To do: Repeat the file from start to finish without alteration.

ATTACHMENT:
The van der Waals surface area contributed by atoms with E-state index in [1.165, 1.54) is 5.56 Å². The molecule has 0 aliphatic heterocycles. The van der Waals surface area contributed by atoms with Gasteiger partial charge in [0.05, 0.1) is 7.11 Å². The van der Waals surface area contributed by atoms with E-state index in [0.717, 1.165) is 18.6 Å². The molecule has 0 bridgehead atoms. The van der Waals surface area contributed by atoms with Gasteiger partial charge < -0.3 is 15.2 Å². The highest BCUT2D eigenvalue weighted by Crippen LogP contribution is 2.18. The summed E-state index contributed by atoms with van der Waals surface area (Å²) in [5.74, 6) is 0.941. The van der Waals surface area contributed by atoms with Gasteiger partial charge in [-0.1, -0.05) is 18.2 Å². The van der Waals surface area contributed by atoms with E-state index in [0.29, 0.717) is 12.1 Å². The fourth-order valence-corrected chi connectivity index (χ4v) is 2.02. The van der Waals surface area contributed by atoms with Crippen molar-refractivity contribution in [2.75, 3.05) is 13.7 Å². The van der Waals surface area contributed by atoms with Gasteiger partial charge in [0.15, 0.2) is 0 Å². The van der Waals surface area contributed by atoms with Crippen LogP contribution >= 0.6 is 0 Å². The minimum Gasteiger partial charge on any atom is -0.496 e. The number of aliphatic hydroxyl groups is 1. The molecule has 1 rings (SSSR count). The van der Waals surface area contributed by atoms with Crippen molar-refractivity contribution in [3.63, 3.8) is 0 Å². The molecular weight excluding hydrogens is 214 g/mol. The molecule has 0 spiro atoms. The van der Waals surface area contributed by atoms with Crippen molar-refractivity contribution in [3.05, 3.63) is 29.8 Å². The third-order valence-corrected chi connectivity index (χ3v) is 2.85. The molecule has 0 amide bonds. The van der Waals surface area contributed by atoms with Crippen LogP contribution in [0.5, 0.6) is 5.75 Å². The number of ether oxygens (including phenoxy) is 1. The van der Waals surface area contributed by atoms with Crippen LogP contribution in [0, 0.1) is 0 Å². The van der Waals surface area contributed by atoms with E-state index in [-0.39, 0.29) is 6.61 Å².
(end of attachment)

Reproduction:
The van der Waals surface area contributed by atoms with E-state index in [1.165, 1.54) is 5.56 Å². The molecule has 0 aliphatic heterocycles. The van der Waals surface area contributed by atoms with Gasteiger partial charge in [0.05, 0.1) is 7.11 Å². The van der Waals surface area contributed by atoms with E-state index in [0.717, 1.165) is 18.6 Å². The molecule has 0 bridgehead atoms. The van der Waals surface area contributed by atoms with Gasteiger partial charge < -0.3 is 15.2 Å². The highest BCUT2D eigenvalue weighted by Crippen LogP contribution is 2.18. The summed E-state index contributed by atoms with van der Waals surface area (Å²) in [5.74, 6) is 0.941. The van der Waals surface area contributed by atoms with Gasteiger partial charge in [-0.1, -0.05) is 18.2 Å². The van der Waals surface area contributed by atoms with E-state index in [0.29, 0.717) is 12.1 Å². The fourth-order valence-corrected chi connectivity index (χ4v) is 2.02. The van der Waals surface area contributed by atoms with Crippen molar-refractivity contribution in [2.75, 3.05) is 13.7 Å². The van der Waals surface area contributed by atoms with Gasteiger partial charge in [0.15, 0.2) is 0 Å². The van der Waals surface area contributed by atoms with Crippen LogP contribution >= 0.6 is 0 Å². The minimum Gasteiger partial charge on any atom is -0.496 e. The number of aliphatic hydroxyl groups is 1. The molecule has 1 rings (SSSR count). The van der Waals surface area contributed by atoms with Crippen molar-refractivity contribution in [3.63, 3.8) is 0 Å². The molecular weight excluding hydrogens is 214 g/mol. The molecule has 0 spiro atoms. The van der Waals surface area contributed by atoms with Crippen molar-refractivity contribution in [3.05, 3.63) is 29.8 Å². The third-order valence-corrected chi connectivity index (χ3v) is 2.85. The molecule has 0 amide bonds. The van der Waals surface area contributed by atoms with Crippen LogP contribution in [0.5, 0.6) is 5.75 Å². The number of ether oxygens (including phenoxy) is 1. The van der Waals surface area contributed by atoms with Crippen LogP contribution in [0, 0.1) is 0 Å². The van der Waals surface area contributed by atoms with E-state index in [-0.39, 0.29) is 6.61 Å².